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Elephant & Castle roundabouts 'as dangerous for cyclists as all bendy buses'

London SE1 website team

The London Assembly has accused Mayor of London Boris Johnson of failing on his election pledges by putting a question mark over the removal of the southern roundabout at Elephant & Castle.

Elephant & Castle underpasses
Boris Johnson will decide on a scheme to replace the "disgusting and dangerous pedestrian underpasses" at the end of the year

At its meeting at City Hall on Wednesday the Assembly narrowly agreed a motion tabled by Green member Jenny Jones and seconded by Lib Dem Caroline Pidgeon calling on the Mayor to reconsider his decision to abandon the redevelopment of Parliament Square and criticising his intervention in schemes to replace gyratory systems at Elephant & Castle and Stoke Newington.

The motion accused the Mayor of failing in his election promise to 'nurture and protect the public spaces that bind us all together'.

Boris answers critics on Elephant delay

In written answers published this week, the Mayor explained why he has refused to rubber-stamp Southwark Council's long-standing proposal to replace the roundabout at Newington Butts with a signalled T-junction and surface-level pedestrian crossings.

"The modelling of the scheme indicated long AM peak queues on Walworth Road and Kennington Lane/Kennington Park Road (Inner Ring Road) and TfL were asked to see if the congestion could be mitigated," wrote Mr Johnson in response to a question tabled by Caroline Pidgeon.

"TfL and I however do not agree that this re-examination would prejudice the needs and safety of pedestrians and cyclists. Although detailed design work is still required, TfL is confident that the scheme will significantly improve conditions for cyclists and pedestrians."

Labour's Val Shawcross demanded to know when the "disgusting and dangerous pedestrian underpasses" at the Elephant will be removed.

The Mayor replied: "TfL anticipates that its review of the Elephant & Castle scheme would be complete by the end of this year. After this time I shall make a decision on how to proceed."

Shawcross also asked the Mayor for statistics about cycling accidents at the Elephant.

"In the last five years for which there is finalised data (i.e. 2003 to 2007), there were a total of 68 pedal cyclist casualties at the two Elephant and Castle roundabouts and the short section of link road between," replied Mr Johnson.

"Of these, five were seriously injured and 63 were slightly injured; there were no fatalities ... For the five seriously injured cyclist casualties, four were injured at the northern roundabout and one at the southern roundabout."

Assembly members express frustration

"[The Elephant & Castle] is an absolute nightmare and these plans that were developed by Southwark Council in collaboration with other people would have made a huge difference to the comfort of the area for all the residents of Southwark," said Jenny Jones.

She went on to criticise "the mayor's manic concern for car traffic and car drivers" and accused him of taking a step "a mile backwards" on transport policy compared to his Labour predecessor.

Lib Dem Caroline Pidgeon, who is also a councillor in Southwark's Newington ward, said that the removal of the southern roundabout is "a scheme and regeneration plan that's been 10 years or more in the making and was ready to go.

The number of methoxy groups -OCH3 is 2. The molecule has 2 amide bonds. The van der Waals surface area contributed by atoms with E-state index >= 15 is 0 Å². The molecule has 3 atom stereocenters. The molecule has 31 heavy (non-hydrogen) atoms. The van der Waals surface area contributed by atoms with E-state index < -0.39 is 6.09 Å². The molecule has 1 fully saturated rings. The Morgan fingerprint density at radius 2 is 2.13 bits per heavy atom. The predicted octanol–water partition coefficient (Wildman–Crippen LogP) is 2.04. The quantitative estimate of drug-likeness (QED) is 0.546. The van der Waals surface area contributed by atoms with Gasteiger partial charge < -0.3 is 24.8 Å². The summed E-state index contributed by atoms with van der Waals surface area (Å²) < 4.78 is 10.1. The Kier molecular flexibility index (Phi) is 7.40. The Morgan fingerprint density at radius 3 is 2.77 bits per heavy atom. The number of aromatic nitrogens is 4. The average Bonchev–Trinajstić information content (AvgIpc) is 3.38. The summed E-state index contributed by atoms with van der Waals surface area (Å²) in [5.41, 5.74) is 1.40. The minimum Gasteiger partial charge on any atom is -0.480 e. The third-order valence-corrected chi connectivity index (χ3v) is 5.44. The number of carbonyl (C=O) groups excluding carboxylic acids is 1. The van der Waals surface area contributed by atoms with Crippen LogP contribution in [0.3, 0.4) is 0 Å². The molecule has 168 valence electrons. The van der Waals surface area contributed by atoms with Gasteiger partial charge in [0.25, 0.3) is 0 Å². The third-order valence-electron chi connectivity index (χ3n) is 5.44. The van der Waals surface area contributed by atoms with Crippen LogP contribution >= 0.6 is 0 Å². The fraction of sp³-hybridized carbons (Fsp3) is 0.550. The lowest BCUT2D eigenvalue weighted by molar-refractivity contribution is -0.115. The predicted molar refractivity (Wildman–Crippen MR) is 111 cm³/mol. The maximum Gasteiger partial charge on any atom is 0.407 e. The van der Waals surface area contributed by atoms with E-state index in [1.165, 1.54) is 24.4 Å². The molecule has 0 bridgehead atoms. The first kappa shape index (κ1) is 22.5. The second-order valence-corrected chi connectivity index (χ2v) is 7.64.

"Every silo in Transport for London had signed it off. The LDA had agreed funding in September, it was all ready to go, and suddenly someone up in the Mayor's office says 'No, actually, we're not sure about it'.

"Yet the discussions had been going on with every party for so long – and I understand that they are still ongoing and it's down to six seconds difference in pedestrian crossing time – and hopefully we will find a way forward."

Conservative Roger Evans told the Assembly: "I applaud the Mayor's decision to dispense with the old hierarchy of different forms of traffic."

Turning to the question of the Elephant, he said: "Perhaps we should reassure some members by saying that the Mayor is not opposed to this scheme, he just feels that in its current incarnation it would be harmful to traffic...

"The Mayor would like to see the southern roundabout redesigned with improvements to the traffic signals."

Mr Evans was then interrupted by Labour member John Biggs raising a point of order, complaining that Mr Evans seemed to be reading a briefing from the Mayor rather than contributing to the debate in his own right.

Labour's Val Shawcross was scathing about Mr Johnson's transport policies: "He is moving to give central London back over to the private driver when we know that gyratories are fast and dangerous and we know that the worst forms of congestion in London are often pedestrian congestion.

"But we never hear from the pedestrian engineer, we hear from the traffic engineer."

Addressing the matter of the Elephant & Castle, she told the Assembly: "There have been five really serious cycling accidents just around those two roundabouts in the last five years which is the same number of cycling accidents that there have been involving all of the bendy buses in the whole of central London for five years.

"These are really dangerous environments; there was a good plan for improving them. The Mayor has pulled it back and redesigned it again to retain the feature of the fast gyratory which will continue the area – which is a residential area also – as being an area which is unpleasant and unsafe for pedestrians and very unpleasant and very unsafe for cyclists.

The motion was supported by 10 members (Labour, Lib Dem & Green) and opposed by 10 members (Conservative & BNP). It was carried with the casting vote of acting chair Darren Johnson (Green).

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